When Sandy Maline, a broker with Advantage in Real Estate, was aiding home buyers in the process six, seven years ago, the pace could very well be described as normal.
Maline walked clients through $200,000 starter homes in Avon Lake and Fairview Park, which sold for no more than $10,000 over asking price. “We did that,” she says. “We were good.”
These days, in the worst real estate market since the Great Recession, Maline is repeatedly flabbergasted.
“I just had a house list and sell in two days,” Maline says, adding that 48 clients went through the house. “I mean, it’s nuts. I myself don’t even understand it.”
Maline’s grievances are the new normal. Just as cash-wielding owners and out-of-state investors have led to a barren Multiple Listing Service, the resulting desperation to own a home has pushed buyers to fierce tactics, including waiving inspections, writing appraisal gaps and entertaining buys off-market. Moreover, Wall Street has been gobbling up homes — up to 30% in Atlanta and Charlotte, North Carolina — and the U.S. is short some 4 million homes, according to HUD data.
“It’s a housing issue and it’s an inventory issue,” says Mark Vittardi, of the Akron Cleveland Association of Realtors.
And Cleveland isn’t immune. A February 2021 analysis of the Cuyahoga County market during COVID-19 by Frank Ford, senior policy adviser at the Western Reserve Land Conservancy, showed that, in October 2020, active home listings were down 49% from the year previous.
Along with reduced inventory comes soaring prices.
In Ohio City, median sales prices spiked by nearly $40,000 to $217,250. In Lakewood, from $185,000 to $215,000. In Valley View, the 2019 median was $201,000. One year later, it was $280,000.
Vittardi sees the inflationary rate hikes as an undeniable byproduct of out-of-state buyers — both capitalist investors in Los Angeles and coastal elites returning to the Midwest. Many, he says, are strong-arming with cash, no-contingency offers that less-aggressive buyers simply can’t spar with.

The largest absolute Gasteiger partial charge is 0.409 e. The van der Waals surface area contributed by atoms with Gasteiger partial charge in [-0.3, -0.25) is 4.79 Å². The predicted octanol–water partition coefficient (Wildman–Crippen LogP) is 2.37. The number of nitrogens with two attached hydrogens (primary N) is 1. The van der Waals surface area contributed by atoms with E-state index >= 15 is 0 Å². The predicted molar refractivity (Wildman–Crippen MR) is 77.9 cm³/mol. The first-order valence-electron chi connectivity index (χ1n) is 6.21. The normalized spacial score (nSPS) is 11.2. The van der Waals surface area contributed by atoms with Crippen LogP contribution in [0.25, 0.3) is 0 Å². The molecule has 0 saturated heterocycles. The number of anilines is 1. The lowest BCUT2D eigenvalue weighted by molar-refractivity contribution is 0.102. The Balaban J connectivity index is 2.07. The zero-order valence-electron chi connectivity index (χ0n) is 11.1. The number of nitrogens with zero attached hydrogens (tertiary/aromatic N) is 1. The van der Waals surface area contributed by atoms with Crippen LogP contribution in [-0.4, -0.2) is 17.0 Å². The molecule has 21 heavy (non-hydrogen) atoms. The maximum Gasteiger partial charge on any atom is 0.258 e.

“Buyers have to be nimble,” Vittardi says. “They have to be prepared. And they have to be educated.”
In interviews with a half dozen agents hip to markets from the $950,000 mansions of Avon Lake to the $250,000 bungalows in Akron, most advised contenders in today’s arena to develop a specific strategy before entering it.
Maline, for one, recommends buyers use what’s called an escalation clause, a method to compete with cash offers by offering to pay, say, $1,000 or $2,000 above the highest bid — up to a certain ceiling. And besides the obvious dictum of getting properly pre-approved, she urges buyers to go quick in “with a really good, strong offer, high above asking.
“Sometimes the seller just says, ‘I don’t want to take any more, I don’t want any more people in my house,” Maline says. “Could you imagine if you had 48 people walking through your house in two days?”
But being quick could lead to buyer’s remorse. David Sharkey, an agent with Progressive Urban Real Estate, advises mastering the art of the speed read.
“Look for sloppiness, painted outlets, drywall mud gunked up around the switches,” he says. “Are the windows filthy? Are the blinds broken? I mean, you can see if somebody just slapped some things together.”
Still, these are hellish times for buyers. Many of Howard Hanna agent Jaclyn Gannon’s clients have waited eight months to a year, placing bids well over asking, depleting savings to drop a 5 or 10% down payment. (And still losing.)
Just recently, a four-bedroom home in Avon Lake went on the market at 2 p.m. on a Thursday. By the weekend, there had been 23 showings.
“And out of those 23 people, only one person is going to get the house,” she says, noting that she received two offers on her phone during our brief interview. “And it’s listed for $615,000! Will it go for $654,000? That wouldn’t surprise me."
And things just keep getting stranger. “I’ve actually had someone tell me that a Realtor told them to go through a back window to check out a house," Maline says. “I’m serious!” she adds. “People are that desperate for housing.”